ut no such conflicts of streames, or contrary courses are found about any part of Labrodor, or Terra nova, as witnesse our yeerely fishers, and other saylers that way, but is there disgested, as aforesayd, and found by experience of Barnard de la Torre , to fall into Mar del Sur. 10 Furthermore, the current in the great Ocean, could not have beene maintained to runne continually one way, from the beginning of the world unto this day, had there not beene some thorow passage by the fret aforesaytrance there, by narrownes of the straite, is by the necessitie of natures force, brought to Terra de Labrador, where Jaques Cartier met the same, and thence certainly knowen, not to strike over upon Island, Lappia, &c. and found by Bernard de la Torre in Mar del Sur, on the backeside of America : therefore this current (having none other passage) must of necessity, fall out thorow this our fret into Mar del Sur, and so trending by the Moluccae, China , and C. de buona Speranca, maintaineth it
Oliver Otis Howard, Autobiography of Oliver Otis Howard, major general , United States army : volume 2, Chapter 66: Italy and Switzerland (search)
notwithstanding the general look of prosperity there was a large sprinkling of beggars among the people. We sped by rail across a beautiful land, having every variety of scenery that any country can exhibit, till we came to the charming town of Caserta. Our hotel here was called Ville de Florence ; in that summer heat we had good air besides a broad and charming outlook. I noticed that there were artificial stone floors, arched ceilings, rooms wainscoted with cement and colored like green maich were like small cells in a prison and had scarcely more conveniences. One of the priests, seemingly the Superior, said to me that he heard that the American minister, then one of the Astor family of New York, had visited the grand palace at Caserta. He hoped that he would come up to the monastery sometime, as he desired to see him. He declared with animation that he wanted to set eyes on a man that was worth more than a million dollars and could draw his check for any amount he liked.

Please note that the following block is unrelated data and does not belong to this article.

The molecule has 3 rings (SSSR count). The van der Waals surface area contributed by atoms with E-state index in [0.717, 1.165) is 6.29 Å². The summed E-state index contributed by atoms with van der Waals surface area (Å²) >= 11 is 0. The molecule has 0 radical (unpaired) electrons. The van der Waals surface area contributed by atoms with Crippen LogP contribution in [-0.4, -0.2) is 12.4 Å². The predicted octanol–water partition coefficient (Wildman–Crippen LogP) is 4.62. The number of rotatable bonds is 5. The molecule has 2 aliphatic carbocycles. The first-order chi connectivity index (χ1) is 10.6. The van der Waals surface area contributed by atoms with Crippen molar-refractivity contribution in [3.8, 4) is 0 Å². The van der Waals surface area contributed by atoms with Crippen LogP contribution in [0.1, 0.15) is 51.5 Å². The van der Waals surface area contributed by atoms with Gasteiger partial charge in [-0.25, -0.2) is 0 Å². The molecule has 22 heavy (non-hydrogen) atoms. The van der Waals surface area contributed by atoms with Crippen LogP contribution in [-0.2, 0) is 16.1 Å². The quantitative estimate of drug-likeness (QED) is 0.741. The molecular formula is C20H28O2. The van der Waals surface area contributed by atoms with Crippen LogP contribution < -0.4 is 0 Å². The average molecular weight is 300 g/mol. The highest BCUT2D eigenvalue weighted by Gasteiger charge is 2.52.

ed, to avoid disagreeable consequences. The Turin Gazette says Prussia has simply made some remarks against the entry of Sardinian troops into Naples, but made no communication. It was reported, however, via Berlin, that the Russian ambassador at Turin had been recalled, and that the Sardinian ambassador at St. Petersburg had received his passports. It was stated that 1,400 Piedmontese troops had already reached Naples by sea. After Victor Emanuel reviews them, they will march to Caserta to be joined by those entering by the Roman frontier. The abolition of the Hanover Stadt dues is on the eve of settlement. The sums to be paid Havana is 460,000. England and Hambourg pay £153,000 each, and the remainder by the other States Interested. Count Persigny, the French Minister at London, had been recalled to Paris, and it was reported that he would succeed Thouvenal in the Cabinet. The French bishops and clergy continue a vigorous defence of the Papal cause. It wa
The Americans in Garibaldi's army. --We recently announced that amongst the volunteers who went out from England to join Garibaldi, was General Wheat. In a letter from General Avezzana to a friend in New York, dated Maildaloni, Oct. 16, we find mention of four other Americans as being attached to his (Gen. Avezzana's) staff — namely, Chas. Carroll Hicks, of Columbus, Ohio; Frank Maney, of Nashville, Tenn.; Henry N. Spencer, Jr., of Pennsylvania; and Alfred Van Benthuysen, of New Orleans, La. They all had the good fortune to be present at the battle of Caserta, and the General speaks of their conduct in the highest terms.